My wife, Betty, recently reminded me of a theorem that I must have studied in high school but whose name I have long since forgotten: that any positive integer number can be used to generate a palindrome by adding to it the number comprised of its digits in reverse order. Palindromes are sequences that read the same in either direction, such as the name “Anna” or the phrase “Madam, I’m Adam” (being non-strict and ignoring spaces and punctuation). We normally think of palindromes as composed of text, but the concept can be applied to numbers: 13531 is a palindrome. Start with the number 72, for example, and add to it the number 27. The results of this addition is 99, which is a (short) palindrome. Starting with 142, add 241, and you get 383. Some numbers take more than one try to generate a palindrome. 1951 + 1591 yields 3542, which is not palindromic. The second round, however, 3542 + 2453, yields 5995, which is. The number 17,892, which my son Benjamin picked out of the air, requires 12 rounds to generate a palindrome, but it does terminate:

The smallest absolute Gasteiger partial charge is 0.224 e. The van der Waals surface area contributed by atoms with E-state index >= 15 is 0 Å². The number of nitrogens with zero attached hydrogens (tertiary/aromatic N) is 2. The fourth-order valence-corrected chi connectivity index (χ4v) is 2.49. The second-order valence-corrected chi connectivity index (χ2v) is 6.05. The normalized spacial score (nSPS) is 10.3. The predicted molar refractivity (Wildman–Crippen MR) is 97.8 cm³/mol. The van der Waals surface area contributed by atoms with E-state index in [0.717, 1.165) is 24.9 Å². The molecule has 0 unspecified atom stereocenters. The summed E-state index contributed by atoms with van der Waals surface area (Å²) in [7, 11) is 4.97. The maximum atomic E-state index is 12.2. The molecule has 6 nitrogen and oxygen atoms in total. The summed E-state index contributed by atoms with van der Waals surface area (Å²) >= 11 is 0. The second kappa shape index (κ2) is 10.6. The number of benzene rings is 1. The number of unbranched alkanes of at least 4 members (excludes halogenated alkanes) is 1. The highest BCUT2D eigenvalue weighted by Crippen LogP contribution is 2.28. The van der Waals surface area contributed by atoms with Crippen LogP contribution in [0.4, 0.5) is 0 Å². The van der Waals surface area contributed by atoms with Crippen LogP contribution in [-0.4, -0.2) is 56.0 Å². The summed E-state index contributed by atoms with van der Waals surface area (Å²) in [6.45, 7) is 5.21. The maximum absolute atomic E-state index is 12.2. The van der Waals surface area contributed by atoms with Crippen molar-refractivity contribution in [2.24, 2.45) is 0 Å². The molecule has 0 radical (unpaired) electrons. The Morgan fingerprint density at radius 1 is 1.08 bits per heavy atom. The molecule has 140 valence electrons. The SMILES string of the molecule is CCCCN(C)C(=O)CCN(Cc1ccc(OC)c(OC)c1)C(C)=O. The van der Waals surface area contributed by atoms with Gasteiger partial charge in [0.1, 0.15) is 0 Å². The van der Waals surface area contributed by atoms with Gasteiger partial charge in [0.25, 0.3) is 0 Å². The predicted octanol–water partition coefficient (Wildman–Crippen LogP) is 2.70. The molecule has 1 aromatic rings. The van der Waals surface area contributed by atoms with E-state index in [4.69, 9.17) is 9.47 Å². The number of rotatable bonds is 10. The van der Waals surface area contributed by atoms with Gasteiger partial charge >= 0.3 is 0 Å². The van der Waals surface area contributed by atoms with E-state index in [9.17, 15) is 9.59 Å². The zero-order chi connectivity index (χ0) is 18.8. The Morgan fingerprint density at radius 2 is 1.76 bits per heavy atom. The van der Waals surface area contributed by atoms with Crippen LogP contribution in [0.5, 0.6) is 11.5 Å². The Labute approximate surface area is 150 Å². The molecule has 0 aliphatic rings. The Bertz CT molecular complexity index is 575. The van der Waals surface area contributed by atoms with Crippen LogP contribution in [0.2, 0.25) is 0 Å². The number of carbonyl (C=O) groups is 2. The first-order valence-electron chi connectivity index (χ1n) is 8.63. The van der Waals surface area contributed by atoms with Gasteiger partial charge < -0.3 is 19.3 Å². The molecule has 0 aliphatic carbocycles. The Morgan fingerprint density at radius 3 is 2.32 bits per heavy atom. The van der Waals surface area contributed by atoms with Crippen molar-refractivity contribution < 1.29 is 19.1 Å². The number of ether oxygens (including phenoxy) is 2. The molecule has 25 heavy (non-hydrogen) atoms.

C:\javasrc\numbers>java Palindrome 72 142 1951 17892 Trying 72 72->99 Trying 142 142->383 Trying 1951 Trying 3542 1951->5995 Trying 17892 Trying 47763 Trying 84537 Trying 158085 Trying 738936 Trying 1378773 Trying 5157504 Trying 9215019 Trying 18320148 Trying 102422529 Trying 1027646730 Trying 1404113931 17892->2797227972 C:\javasrc\numbers>

If this sounds to you like a natural candidate for recursion, you are ...

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